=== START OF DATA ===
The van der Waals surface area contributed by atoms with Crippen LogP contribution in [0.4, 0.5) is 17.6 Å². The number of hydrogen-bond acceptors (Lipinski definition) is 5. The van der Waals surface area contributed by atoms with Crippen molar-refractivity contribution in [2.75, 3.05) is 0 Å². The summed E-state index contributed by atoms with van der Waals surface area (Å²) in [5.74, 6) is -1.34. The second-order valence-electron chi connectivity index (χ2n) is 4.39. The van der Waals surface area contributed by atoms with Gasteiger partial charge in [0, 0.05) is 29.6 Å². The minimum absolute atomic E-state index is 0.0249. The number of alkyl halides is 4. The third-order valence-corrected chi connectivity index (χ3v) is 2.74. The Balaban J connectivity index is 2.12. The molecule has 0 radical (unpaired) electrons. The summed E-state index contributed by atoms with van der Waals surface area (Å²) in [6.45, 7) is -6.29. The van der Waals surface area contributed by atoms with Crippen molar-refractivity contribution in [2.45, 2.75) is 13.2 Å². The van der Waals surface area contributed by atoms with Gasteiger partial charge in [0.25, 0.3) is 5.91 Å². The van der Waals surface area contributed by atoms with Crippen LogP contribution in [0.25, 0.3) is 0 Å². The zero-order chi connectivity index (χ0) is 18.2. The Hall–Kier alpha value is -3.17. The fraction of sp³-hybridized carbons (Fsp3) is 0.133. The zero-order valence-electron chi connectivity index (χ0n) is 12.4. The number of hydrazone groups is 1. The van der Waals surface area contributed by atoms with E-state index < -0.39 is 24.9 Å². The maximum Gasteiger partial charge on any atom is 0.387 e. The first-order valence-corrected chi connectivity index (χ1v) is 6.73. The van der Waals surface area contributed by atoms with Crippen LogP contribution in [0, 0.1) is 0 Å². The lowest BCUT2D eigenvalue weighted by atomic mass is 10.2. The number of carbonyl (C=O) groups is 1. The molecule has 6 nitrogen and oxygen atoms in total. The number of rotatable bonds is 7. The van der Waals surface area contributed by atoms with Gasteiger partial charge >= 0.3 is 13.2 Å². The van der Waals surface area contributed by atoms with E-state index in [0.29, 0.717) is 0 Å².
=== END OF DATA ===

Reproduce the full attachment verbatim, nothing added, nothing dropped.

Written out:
The van der Waals surface area contributed by atoms with Crippen LogP contribution in [0.4, 0.5) is 17.6 Å². The number of hydrogen-bond acceptors (Lipinski definition) is 5. The van der Waals surface area contributed by atoms with Crippen molar-refractivity contribution in [2.75, 3.05) is 0 Å². The summed E-state index contributed by atoms with van der Waals surface area (Å²) in [5.74, 6) is -1.34. The second-order valence-electron chi connectivity index (χ2n) is 4.39. The van der Waals surface area contributed by atoms with Gasteiger partial charge in [0, 0.05) is 29.6 Å². The minimum absolute atomic E-state index is 0.0249. The number of alkyl halides is 4. The third-order valence-corrected chi connectivity index (χ3v) is 2.74. The Balaban J connectivity index is 2.12. The molecule has 0 radical (unpaired) electrons. The summed E-state index contributed by atoms with van der Waals surface area (Å²) in [6.45, 7) is -6.29. The van der Waals surface area contributed by atoms with Crippen molar-refractivity contribution in [2.45, 2.75) is 13.2 Å². The van der Waals surface area contributed by atoms with Gasteiger partial charge in [0.25, 0.3) is 5.91 Å². The van der Waals surface area contributed by atoms with Crippen LogP contribution in [0.25, 0.3) is 0 Å². The zero-order chi connectivity index (χ0) is 18.2. The Hall–Kier alpha value is -3.17. The fraction of sp³-hybridized carbons (Fsp3) is 0.133. The zero-order valence-electron chi connectivity index (χ0n) is 12.4. The number of hydrazone groups is 1. The van der Waals surface area contributed by atoms with E-state index < -0.39 is 24.9 Å². The maximum Gasteiger partial charge on any atom is 0.387 e. The first-order valence-corrected chi connectivity index (χ1v) is 6.73. The van der Waals surface area contributed by atoms with Crippen LogP contribution in [0, 0.1) is 0 Å². The lowest BCUT2D eigenvalue weighted by atomic mass is 10.2. The number of carbonyl (C=O) groups is 1. The molecule has 6 nitrogen and oxygen atoms in total. The number of rotatable bonds is 7. The van der Waals surface area contributed by atoms with Gasteiger partial charge >= 0.3 is 13.2 Å². The van der Waals surface area contributed by atoms with E-state index in [0.29, 0.717) is 0 Å².